• According to some demonstrative embodiments of the invention, secure module 210 may include a processor 214 associated with a memory 216. Processors 204 and/or 214 may include, for example, a CPU, a DSP, a microprocessor, a host processor, a plurality of processors, a controller, a chip, a microchip, or any other suitable multi-purpose or specific processor or controller. Memory 206 and/or memory 216 may include, for example, a RAM, a ROM, a DRAM, a SD-RAM, a Flash memory, a volatile memory, a non-volatile memory, a cache memory, a buffer, a short term memory unit, a long term memory unit, or other suitable memory units or storage units.
  • According to some demonstrative embodiments of the invention, secure module 210 may also include a SEE 218 and a NSEE 220. SEE 114 and/or NSEE 120 may be implemented using any suitable arrangement, configuration, and/or combination of hardware and/or software, e.g., in analogy to SEE 114 and/or NSEE 120 as described above with reference to FIG. 1. Although some demonstrative embodiments of the invention relate to a NSEE, e.g., NSEE 220, and a SEE, e.g., SEE 218, implemented within a single module, e.g., module 210, it will be appreciated by those of ordinary skill in the art that in other embodiments of the invention, the SEE and NSEE may be implemented in any other suitable configuration. For example, the NSEE may be implemented by a host, e.g., host 202, and the SEE may be implemented by a module associated with the host, e.g., module 210.
  • According to some demonstrative embodiments of the invention, secure module 210 may also include a secure CPM 222 to receive a context from SEE 218, e.g., from a process 224 operating in SEE 218; encrypt the context using a secret key 223, which may be securely maintained, e.g., in SEE 218; and/or provide the encrypted context to NSEE 220, e.g., to a process 226 operating in NSEE 220, e.g., as described in detail below. Although the invention is not limited in this respect, CPM 222 may operate, for example, in SEE 218.
  • According to some demonstrative embodiments of the invention, process 224 may include any suitable process or application performed in SEE 218. For example, process 224 may include a cryptographic process, e.g., an encryption process, a decryption process, a signature verification/authentication process, and the like. Process 226 may include any suitable process or application which may interact with SEE 218, e.g., with process 224. For example, processor 204 may transfer an instruction or command to processor 214, e.g., via port 208 and interface 212. Processor 214 may retrieve from memory 216 and, execute instructions resulting in process 226, e.g., based on the received instruction or command. Process 226 may provide SEE 218 with an input to be securely processed, e.g., by process 224. The input may include, for example, data to be encrypted, decrypted, verified and/or authenticated, and the like.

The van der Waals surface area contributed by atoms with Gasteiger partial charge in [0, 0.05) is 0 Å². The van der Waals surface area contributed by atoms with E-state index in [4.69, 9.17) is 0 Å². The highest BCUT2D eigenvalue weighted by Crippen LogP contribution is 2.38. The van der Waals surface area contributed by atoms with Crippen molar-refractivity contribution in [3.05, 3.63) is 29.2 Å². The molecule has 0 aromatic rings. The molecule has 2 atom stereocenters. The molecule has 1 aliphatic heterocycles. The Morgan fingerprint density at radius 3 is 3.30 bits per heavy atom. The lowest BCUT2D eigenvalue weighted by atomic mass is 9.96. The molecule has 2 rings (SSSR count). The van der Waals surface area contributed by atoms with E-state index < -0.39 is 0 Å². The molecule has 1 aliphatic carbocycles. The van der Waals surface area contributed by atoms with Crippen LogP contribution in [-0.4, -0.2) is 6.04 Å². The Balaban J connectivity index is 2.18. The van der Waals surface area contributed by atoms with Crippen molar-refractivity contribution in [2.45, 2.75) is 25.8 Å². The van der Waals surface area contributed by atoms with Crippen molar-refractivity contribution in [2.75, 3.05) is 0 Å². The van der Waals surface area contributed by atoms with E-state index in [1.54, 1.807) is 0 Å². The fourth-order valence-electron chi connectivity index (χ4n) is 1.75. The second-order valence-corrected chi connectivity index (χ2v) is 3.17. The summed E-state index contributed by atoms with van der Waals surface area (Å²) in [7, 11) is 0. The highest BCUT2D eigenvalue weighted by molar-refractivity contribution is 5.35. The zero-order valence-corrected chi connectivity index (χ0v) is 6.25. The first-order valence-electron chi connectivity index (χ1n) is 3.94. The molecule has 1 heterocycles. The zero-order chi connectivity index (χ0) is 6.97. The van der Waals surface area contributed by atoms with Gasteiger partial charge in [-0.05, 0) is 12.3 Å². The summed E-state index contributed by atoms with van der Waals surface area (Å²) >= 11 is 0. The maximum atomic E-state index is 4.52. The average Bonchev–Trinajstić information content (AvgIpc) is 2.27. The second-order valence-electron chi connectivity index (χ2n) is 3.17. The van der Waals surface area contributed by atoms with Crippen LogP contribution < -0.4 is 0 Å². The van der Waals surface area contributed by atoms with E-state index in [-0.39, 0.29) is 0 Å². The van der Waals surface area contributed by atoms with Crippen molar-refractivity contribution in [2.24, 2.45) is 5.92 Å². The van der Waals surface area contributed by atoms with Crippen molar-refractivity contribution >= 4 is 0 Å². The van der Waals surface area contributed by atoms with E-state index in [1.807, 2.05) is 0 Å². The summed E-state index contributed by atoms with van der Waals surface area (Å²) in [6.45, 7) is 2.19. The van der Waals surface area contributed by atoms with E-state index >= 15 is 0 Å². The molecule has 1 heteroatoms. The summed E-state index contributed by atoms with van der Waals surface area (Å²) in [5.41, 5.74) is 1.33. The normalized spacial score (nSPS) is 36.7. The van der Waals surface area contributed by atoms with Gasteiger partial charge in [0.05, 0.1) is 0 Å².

• Reference is now made to FIG. 3, which conceptually illustrates a CPM 330 in association with a SEE 316 and a NSEE 302 in accordance with some demonstrative embodiments of the invention. Although the invention is not limited in this respect, CPM 330 may perform the functionality of CPM 116 (FIG. 1), and/or CPM 222 (FIG. 2); SEE 316 may perform the functionality of SEE 114 (FIG. 1), and/or SEE 218 (FIG. 2); and/or NSEE 302 may perform the functionality of NSEE 120 (FIG. 1), and/or NSEE 220 (FIG. 2).
  • According to some demonstrative embodiments of the invention, one or more non-secure processes, e.g., processes 304, 308 and/or 312, may operate in NSEE 302. Processes 304, 308, and/or 312 may include any suitable processes operating in a NSEE, e.g., as are known in the art. Although the invention is not limited in this respect, processes 304, 308, and/or 312 may include or may be process 121 (FIG. 1) and/or process 226 (FIG. 2).
  • According to some demonstrative embodiments of the invention, at least one secure process, e.g., process 324, may operate in SEE 302. Process 324 may include any suitable process operating in a SEE, e.g., a cryptographic process as is known in the art. Although the invention is not limited in this respect, process 324 may include or may be process 118 (FIG. 1) and/or process 224 (FIG. 2).